Stuart Pearce is remembering the greatest night in English football for 55 years. At Wembley on Wednesday night, Gareth Southgate’s England side made their first final since 1966 and the crowd serenaded their heroes with Neil Diamond’s Sweet Caroline.
Pearce was watching the scenes unfold from the commentary position and loved every single second of it: “It was absolutely bouncing. It really was, probably the best environment I've been involved in since ‘96 I've got to say!
“We had a wonderful atmosphere then generated within the stadium, this team have done exactly the same with fewer fans which is absolutely brilliant. Once again, come the weekend, we have got a fantastic final on our hands and I think we are all going to look back with really fond memories of this tournament and hopefully with a trophy to prove it.”
As the game developed, it turned out to be a complete reversal of the 2018 World Cup where England took an early lead before losing in extra-time. This time around, Southgate was left victorious and Pearce believes this was not a coincidence.
“Gareth and the management staff will have learnt from it as well,” Pearce admits. “You can tell the experience of the players, they have had the composure, and they have shown that composure in all the games by the way, even when games went away from them on occasion they have shown composure to play through that and have a genuine confidence in their football and trust their football and trust each other.”
Not that it matters to England fans who were watching at home or in the stadium, but the decision to award Raheem Sterling a soft penalty which saw the Three Lions progress created some debate online.
“It was touch and go,” Pearce says. “When he turned down Harry Kane's potential penalty award earlier on, and VAR looked at it and said no, as soon as it went to VAR and he had given a penalty on the pitch I knew full well that the VAR were never ever going to turn that over because of what they'd done earlier and that was the case.
“I think you can put a call up either way for it, it was a little bit clumsy, two individuals attempting to get the ball and defend it but whether it was or wasn't the referee has given a penalty, some go your way, some don't.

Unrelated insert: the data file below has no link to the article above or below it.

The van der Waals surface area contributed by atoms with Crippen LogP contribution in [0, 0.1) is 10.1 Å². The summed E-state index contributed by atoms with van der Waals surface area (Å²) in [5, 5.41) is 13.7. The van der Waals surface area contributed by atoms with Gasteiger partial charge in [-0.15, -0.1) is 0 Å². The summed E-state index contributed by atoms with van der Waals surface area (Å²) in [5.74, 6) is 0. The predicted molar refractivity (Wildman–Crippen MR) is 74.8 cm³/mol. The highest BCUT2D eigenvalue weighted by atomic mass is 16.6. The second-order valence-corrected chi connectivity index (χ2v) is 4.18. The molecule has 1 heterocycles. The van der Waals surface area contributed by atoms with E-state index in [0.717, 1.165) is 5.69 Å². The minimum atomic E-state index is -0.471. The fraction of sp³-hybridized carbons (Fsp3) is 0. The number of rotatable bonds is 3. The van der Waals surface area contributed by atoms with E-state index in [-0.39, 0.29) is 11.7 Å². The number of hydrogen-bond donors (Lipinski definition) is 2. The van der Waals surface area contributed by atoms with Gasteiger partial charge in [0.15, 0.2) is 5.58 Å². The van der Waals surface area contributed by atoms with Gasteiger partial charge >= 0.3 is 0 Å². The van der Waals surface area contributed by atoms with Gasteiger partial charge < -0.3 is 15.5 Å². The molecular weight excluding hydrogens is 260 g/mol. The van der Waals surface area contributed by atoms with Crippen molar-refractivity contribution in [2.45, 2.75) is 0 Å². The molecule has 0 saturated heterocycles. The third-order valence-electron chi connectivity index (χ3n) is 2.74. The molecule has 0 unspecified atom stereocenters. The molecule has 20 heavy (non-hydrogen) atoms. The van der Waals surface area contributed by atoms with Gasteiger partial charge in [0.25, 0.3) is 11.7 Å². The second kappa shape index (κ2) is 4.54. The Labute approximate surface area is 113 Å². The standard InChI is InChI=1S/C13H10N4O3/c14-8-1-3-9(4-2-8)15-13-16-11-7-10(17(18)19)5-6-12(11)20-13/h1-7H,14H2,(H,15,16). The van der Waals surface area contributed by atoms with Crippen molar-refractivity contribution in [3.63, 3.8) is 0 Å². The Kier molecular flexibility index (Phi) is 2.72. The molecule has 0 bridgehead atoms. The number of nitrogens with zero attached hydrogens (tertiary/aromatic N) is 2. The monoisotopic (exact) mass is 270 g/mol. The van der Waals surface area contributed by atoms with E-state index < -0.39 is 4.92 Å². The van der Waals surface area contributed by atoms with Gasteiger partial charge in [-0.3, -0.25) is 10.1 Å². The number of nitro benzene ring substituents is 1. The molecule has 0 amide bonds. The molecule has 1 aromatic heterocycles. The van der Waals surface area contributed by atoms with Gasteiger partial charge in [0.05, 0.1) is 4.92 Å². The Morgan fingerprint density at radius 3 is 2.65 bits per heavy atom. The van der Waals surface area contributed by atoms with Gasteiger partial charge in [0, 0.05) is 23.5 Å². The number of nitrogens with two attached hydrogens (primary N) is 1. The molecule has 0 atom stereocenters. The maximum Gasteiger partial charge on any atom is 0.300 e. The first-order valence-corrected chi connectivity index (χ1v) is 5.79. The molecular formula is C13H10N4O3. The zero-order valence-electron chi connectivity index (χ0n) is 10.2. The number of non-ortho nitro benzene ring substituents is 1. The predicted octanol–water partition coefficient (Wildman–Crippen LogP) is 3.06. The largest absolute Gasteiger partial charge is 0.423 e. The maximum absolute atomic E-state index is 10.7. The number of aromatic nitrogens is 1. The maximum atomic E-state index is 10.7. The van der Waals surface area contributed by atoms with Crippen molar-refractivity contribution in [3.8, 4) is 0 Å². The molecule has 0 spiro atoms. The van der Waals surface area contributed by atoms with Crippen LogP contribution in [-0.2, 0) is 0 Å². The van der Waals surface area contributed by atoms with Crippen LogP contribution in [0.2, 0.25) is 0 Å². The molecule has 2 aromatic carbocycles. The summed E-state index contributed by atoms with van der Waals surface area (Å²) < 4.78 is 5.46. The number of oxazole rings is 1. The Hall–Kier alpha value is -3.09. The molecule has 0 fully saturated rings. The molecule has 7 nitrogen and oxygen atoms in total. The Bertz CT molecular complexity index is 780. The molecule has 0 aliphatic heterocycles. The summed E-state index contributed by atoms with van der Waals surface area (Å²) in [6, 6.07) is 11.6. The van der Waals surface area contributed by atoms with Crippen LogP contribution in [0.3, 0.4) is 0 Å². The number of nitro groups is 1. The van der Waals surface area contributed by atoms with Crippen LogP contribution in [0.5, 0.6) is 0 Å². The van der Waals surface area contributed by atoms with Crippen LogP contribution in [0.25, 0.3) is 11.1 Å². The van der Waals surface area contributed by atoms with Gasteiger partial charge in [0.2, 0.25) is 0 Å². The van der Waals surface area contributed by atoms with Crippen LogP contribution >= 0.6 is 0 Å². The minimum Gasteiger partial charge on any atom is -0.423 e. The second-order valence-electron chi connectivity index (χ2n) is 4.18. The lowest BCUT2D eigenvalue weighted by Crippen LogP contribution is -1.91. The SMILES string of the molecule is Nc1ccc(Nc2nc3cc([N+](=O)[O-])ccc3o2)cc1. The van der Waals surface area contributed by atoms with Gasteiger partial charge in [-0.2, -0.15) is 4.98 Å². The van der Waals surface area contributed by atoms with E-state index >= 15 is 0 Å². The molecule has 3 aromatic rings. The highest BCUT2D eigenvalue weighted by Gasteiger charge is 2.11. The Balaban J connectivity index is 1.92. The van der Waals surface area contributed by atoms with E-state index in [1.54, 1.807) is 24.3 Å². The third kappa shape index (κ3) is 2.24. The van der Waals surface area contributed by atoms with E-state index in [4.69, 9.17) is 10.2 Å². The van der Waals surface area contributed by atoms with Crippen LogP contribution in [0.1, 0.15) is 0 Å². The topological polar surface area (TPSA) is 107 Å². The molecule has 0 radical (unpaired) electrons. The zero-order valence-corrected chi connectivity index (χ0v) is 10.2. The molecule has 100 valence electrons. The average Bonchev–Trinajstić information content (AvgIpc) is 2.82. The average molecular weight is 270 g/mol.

“The beauty for me, we were well into extra-time when Raheem Sterling is still driving at their defenders and asking questions and he had done that later in the game as well and went past Vestergaard with ease on occasion. He was a real thorn in their side and the physical element of what we do as a team, if the game has to go to two hours, I think we are always the strongest side.”
The man who denied England on several occasions, and even stopped Harry Kane’s initial penalty, was Leicester City goalkeeper Kasper Schmeichel, a player who Stuart Pearce managed as a youngster when in charge at Manchester City.
“He always had a wonderful work ethic. He was at the academy when I was a coach at Man City, then he signed his first contract when I was the manager in 2005,” Pearce explains. “He was in and around as one of the young goalkeepers for a couple of years while I was managing there. We were fortunate enough to have him and Joe Hart on the books at the time and they sort of bounced off each other in many ways.
“He is very brave, you saw that with the block from Raheem in the first half where he spread his body and took it in the stomach. Really hard working, loves his profession, would stay out on the training pitch. He matured nicely as a goalkeeper, in the early days there were question marks over whether he would be good enough dealing with crosses because he had not grown. But his distribution is wonderful, his shot stopping and his bravery and his penalty saving as well. He is a real credit and arguably the best goalkeeper in the tournament.”
Denmark and Schmeichel head home with their heads held high, but for England, just one game now stands between them and history.